A Greek beach among Australian’s favorites
Australians are so spoiled when it comes to their beautiful coastline that when they travel, it can be hard to get excited about foreign beaches. So the newspaper Herald Sun scouted the globe to come up with a few that won’t disappoint. Among the 7 stunning beaches a Greek beach is featured.
See the whole list:
1. YANG LONG BEACH, THAILAND
Shimmering white sand, sparkling turquoise water and views across to neighbouring islands. What more could you want in a holiday beach? A coral reef where you can snorkel among the fish, perhaps? A hammock hooked up to a tree for a snooze in the shade? Maybe a traditional Thai massage on the beach? Check, check and check. This is the main beach at Koh Kradan, in Thailand’s Trang region, south of Phuket and Krabi. The island forms part of the Hat Chao Mai National Park and, unlike many higher-profile Thai islands, remains mainly undeveloped, with just a handful of resorts along the 2km stretch of beach.
2. NAVAGIO BEACH, GREECE
The Greek Islands’ most iconic beach, Navagio, also known as Shipwreck Beach, is on the island of Zakynthos, or Zante. The secluded cove, surrounded by sheer cliffs, has a striking centrepiece – the rusty remains of a cargo ship that ran aground in 1980. The beach itself is only accessible by sea, with daily cruises delivering boatloads of tourists to the isolated cove to explore the picturesque, but pebbly, beach surrounding the wreck. However, the most impressive way to see and photograph the beach is accessible by road – in the cliffs high above there’s a small platform near the Agios Gergio Kremnao Monastery where you can marvel at the view down to the cove.
3. NACPAN/CALITANG BEACH, THE PHILIPPINES
Get in quick to see these twin beaches, which have been described as “the next Boracay”, before everyone else does. The island of Palawan is one of the hottest destinations of the moment, and this unique stretch of sand with water on either side has hit the world spotlight with an inclusion in TripAdvisor’s Travellers’ Choice top 10 beaches for 2016. Part of the attraction is the out-of-the-way location, which means it’s not too crowded. Visitors can hire a tricycle or motorbike from the resort town of El Nido to reach the beaches, about a 40-minute trip.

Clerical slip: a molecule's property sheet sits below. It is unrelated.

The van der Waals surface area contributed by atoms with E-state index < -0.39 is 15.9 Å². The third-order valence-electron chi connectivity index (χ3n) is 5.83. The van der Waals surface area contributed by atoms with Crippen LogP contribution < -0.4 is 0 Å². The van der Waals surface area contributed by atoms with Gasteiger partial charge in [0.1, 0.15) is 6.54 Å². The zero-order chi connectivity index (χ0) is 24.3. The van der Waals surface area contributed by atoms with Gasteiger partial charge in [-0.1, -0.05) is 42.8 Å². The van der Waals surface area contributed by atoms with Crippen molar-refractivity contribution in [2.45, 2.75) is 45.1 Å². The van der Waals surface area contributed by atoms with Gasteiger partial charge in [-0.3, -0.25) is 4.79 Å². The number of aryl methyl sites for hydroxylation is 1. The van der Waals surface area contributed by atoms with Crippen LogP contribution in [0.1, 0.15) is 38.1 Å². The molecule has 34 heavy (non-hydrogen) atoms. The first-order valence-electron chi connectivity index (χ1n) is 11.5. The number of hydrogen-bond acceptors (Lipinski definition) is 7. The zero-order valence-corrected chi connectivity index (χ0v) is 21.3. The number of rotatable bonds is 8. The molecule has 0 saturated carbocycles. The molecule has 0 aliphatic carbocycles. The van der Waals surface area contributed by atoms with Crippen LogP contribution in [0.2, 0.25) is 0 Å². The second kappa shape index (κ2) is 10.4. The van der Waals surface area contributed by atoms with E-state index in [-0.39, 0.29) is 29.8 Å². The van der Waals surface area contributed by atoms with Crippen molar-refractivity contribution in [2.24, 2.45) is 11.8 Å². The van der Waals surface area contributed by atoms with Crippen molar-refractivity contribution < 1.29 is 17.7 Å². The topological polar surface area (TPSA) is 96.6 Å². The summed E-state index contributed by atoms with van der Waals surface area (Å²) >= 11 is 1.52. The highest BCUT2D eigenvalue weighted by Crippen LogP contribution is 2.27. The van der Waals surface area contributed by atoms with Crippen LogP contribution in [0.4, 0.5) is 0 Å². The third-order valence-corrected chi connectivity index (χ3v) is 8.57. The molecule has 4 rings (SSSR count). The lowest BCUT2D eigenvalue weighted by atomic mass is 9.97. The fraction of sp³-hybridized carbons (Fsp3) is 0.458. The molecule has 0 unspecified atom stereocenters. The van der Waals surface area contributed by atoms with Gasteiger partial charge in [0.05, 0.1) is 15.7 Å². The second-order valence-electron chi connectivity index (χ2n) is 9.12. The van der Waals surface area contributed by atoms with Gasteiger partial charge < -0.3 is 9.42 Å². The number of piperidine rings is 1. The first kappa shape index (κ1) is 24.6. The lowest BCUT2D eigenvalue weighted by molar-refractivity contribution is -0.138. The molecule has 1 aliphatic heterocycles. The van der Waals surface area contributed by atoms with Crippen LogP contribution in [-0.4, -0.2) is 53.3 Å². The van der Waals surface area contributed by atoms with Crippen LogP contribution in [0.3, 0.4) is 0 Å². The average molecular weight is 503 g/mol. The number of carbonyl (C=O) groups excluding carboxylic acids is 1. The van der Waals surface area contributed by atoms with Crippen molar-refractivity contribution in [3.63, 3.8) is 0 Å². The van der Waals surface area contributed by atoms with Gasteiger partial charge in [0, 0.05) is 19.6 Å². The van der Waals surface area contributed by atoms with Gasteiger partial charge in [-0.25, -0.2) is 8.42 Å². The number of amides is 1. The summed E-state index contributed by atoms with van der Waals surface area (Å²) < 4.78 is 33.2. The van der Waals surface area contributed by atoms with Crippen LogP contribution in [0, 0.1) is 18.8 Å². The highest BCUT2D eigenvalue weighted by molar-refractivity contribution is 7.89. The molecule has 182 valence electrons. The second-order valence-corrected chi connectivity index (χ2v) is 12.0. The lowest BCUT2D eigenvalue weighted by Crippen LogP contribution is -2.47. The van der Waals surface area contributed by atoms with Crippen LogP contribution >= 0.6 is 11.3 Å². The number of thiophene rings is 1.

4. REYNISFJARA, ICELAND
With striking black sand and dramatic natural rock features, this is no run-of-the-mill beach. Near the town of Vik in southern Iceland, Reynisfjara Beach features a fascinating cliff of basalt column steps and striking basalt sea stacks rising out of the ocean. Folklore has it these giant rocks were formed when three trolls attempted to pull a ship to shore, and daylight turned them to stone. It’s not a swimming spot, though – besides being one of Iceland’s most ruggedly beautiful beaches, it is also its deadliest, with powerful waves that have resulted in several tourists being swept out to sea.
5. WAIMEA BAY, HAWAII
Along with the other beaches on Oahu’s North Shore, Waimea Bay is best known for its big wave surfing. If you visit during winter you may have the chance to watch but the bravest surfers compete in the Eddie Would Go tournament, which only takes place when open ocean swells reach beyond 6m. Named after a pioneering Waimea Bay lifeguard and big wave surfer, the event is so rare that it’s only been held nine times since 1984 – February’s event was the first in seven years. But tackling the massive surf is not the only extreme activity on this beach – leaping from the “jump rock” is also a popular pastime among daredevils who aren’t put off by the warnings of its dangers.
6. KARMA BEACH, INDONESIA
At Karma Beach, you can watch cinema under the stars – and you may even see the stars of cinema. This private beach on Bali’s Bukit Peninsula is owned by the exclusive Karma Kandara resort, a favourite among Hollywood celebrities. You don’t have to stay at the resort to check out the beach – described by the resort as one of the top five in Asia – but there’s a $35 day visitor entry fee. Access to the beach from the resort on the cliff above is by funicular tram. Beach club activities include stand-up paddle yoga, snorkelling and oceanfront massages, as well as DJs and movies by moonlight.
7 ‘PIG BEACH’, BAHAMAS
It’s not your typical sea creature encounter, but for a memorable spot of swimming, take a dip at the beach at Big Major Cay in the Exuma islands – home to about 20 swimming pigs. How the feral, but friendly, creatures came to live on an uninhabited island is a mystery – possible explanations include that they were dropped off by sailors who planned to come back and cook them, or that they swam from a nearby shipwreck, but one thing’s certain – you’ll never have another beach experience like this one. Boat trips run from Exuma Island and Nassau, the Bahamas capital.